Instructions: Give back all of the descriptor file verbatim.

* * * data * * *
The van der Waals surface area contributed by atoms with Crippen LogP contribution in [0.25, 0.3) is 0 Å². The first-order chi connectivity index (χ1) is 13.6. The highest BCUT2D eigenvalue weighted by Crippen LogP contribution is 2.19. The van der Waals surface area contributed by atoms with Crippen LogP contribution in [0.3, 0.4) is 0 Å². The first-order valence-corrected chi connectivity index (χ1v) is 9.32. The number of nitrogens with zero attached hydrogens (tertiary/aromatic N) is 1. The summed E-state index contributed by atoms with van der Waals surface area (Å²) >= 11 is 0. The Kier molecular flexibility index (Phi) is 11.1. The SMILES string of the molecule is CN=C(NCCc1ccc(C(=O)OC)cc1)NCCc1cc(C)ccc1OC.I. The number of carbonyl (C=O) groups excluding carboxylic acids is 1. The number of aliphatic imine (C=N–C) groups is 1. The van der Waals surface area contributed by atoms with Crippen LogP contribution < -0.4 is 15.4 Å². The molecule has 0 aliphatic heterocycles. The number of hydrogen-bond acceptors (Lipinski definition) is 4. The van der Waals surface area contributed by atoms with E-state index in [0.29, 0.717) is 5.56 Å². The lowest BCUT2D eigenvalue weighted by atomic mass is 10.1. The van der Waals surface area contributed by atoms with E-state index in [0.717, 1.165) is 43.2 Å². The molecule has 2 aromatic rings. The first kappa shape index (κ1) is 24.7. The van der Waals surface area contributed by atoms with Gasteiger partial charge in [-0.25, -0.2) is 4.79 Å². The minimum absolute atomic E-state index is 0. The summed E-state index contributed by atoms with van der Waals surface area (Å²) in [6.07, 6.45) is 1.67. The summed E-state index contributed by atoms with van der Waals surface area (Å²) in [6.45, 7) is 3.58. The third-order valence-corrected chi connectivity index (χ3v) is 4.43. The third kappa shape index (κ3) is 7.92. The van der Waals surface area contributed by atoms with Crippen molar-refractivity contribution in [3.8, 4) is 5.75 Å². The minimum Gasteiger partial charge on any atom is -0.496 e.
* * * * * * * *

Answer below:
The van der Waals surface area contributed by atoms with Crippen LogP contribution in [0.25, 0.3) is 0 Å². The first-order chi connectivity index (χ1) is 13.6. The highest BCUT2D eigenvalue weighted by Crippen LogP contribution is 2.19. The van der Waals surface area contributed by atoms with Crippen LogP contribution in [0.3, 0.4) is 0 Å². The first-order valence-corrected chi connectivity index (χ1v) is 9.32. The number of nitrogens with zero attached hydrogens (tertiary/aromatic N) is 1. The summed E-state index contributed by atoms with van der Waals surface area (Å²) >= 11 is 0. The Kier molecular flexibility index (Phi) is 11.1. The SMILES string of the molecule is CN=C(NCCc1ccc(C(=O)OC)cc1)NCCc1cc(C)ccc1OC.I. The number of carbonyl (C=O) groups excluding carboxylic acids is 1. The number of aliphatic imine (C=N–C) groups is 1. The van der Waals surface area contributed by atoms with Crippen LogP contribution < -0.4 is 15.4 Å². The molecule has 0 aliphatic heterocycles. The number of hydrogen-bond acceptors (Lipinski definition) is 4. The van der Waals surface area contributed by atoms with E-state index in [0.29, 0.717) is 5.56 Å². The lowest BCUT2D eigenvalue weighted by atomic mass is 10.1. The van der Waals surface area contributed by atoms with E-state index in [0.717, 1.165) is 43.2 Å². The molecule has 2 aromatic rings. The first kappa shape index (κ1) is 24.7. The van der Waals surface area contributed by atoms with Gasteiger partial charge in [-0.25, -0.2) is 4.79 Å². The minimum absolute atomic E-state index is 0. The summed E-state index contributed by atoms with van der Waals surface area (Å²) in [6.07, 6.45) is 1.67. The summed E-state index contributed by atoms with van der Waals surface area (Å²) in [6.45, 7) is 3.58. The third-order valence-corrected chi connectivity index (χ3v) is 4.43. The third kappa shape index (κ3) is 7.92. The van der Waals surface area contributed by atoms with Crippen molar-refractivity contribution in [3.8, 4) is 5.75 Å². The minimum Gasteiger partial charge on any atom is -0.496 e.